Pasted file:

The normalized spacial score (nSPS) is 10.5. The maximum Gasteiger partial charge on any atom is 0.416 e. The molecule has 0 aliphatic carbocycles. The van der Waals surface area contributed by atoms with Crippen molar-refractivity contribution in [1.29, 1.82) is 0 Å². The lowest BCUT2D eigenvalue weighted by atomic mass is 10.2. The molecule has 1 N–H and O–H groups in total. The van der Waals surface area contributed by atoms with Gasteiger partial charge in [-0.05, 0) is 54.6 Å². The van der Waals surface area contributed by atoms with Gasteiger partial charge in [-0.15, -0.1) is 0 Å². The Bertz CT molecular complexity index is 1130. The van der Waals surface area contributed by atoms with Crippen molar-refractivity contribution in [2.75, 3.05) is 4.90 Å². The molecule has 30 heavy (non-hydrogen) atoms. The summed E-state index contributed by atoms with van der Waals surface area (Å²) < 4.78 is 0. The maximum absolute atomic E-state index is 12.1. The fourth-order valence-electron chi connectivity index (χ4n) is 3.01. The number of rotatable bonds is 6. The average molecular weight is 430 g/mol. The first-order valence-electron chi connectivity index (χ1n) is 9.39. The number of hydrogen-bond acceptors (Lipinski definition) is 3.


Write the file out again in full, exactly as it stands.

The normalized spacial score (nSPS) is 10.5. The maximum Gasteiger partial charge on any atom is 0.416 e. The molecule has 0 aliphatic carbocycles. The van der Waals surface area contributed by atoms with Crippen molar-refractivity contribution in [1.29, 1.82) is 0 Å². The lowest BCUT2D eigenvalue weighted by atomic mass is 10.2. The molecule has 1 N–H and O–H groups in total. The van der Waals surface area contributed by atoms with Gasteiger partial charge in [-0.05, 0) is 54.6 Å². The van der Waals surface area contributed by atoms with Gasteiger partial charge in [-0.15, -0.1) is 0 Å². The Bertz CT molecular complexity index is 1130. The van der Waals surface area contributed by atoms with Crippen molar-refractivity contribution in [2.75, 3.05) is 4.90 Å². The molecule has 30 heavy (non-hydrogen) atoms. The summed E-state index contributed by atoms with van der Waals surface area (Å²) < 4.78 is 0. The maximum absolute atomic E-state index is 12.1. The fourth-order valence-electron chi connectivity index (χ4n) is 3.01. The number of rotatable bonds is 6. The average molecular weight is 430 g/mol. The first-order valence-electron chi connectivity index (χ1n) is 9.39. The number of hydrogen-bond acceptors (Lipinski definition) is 3.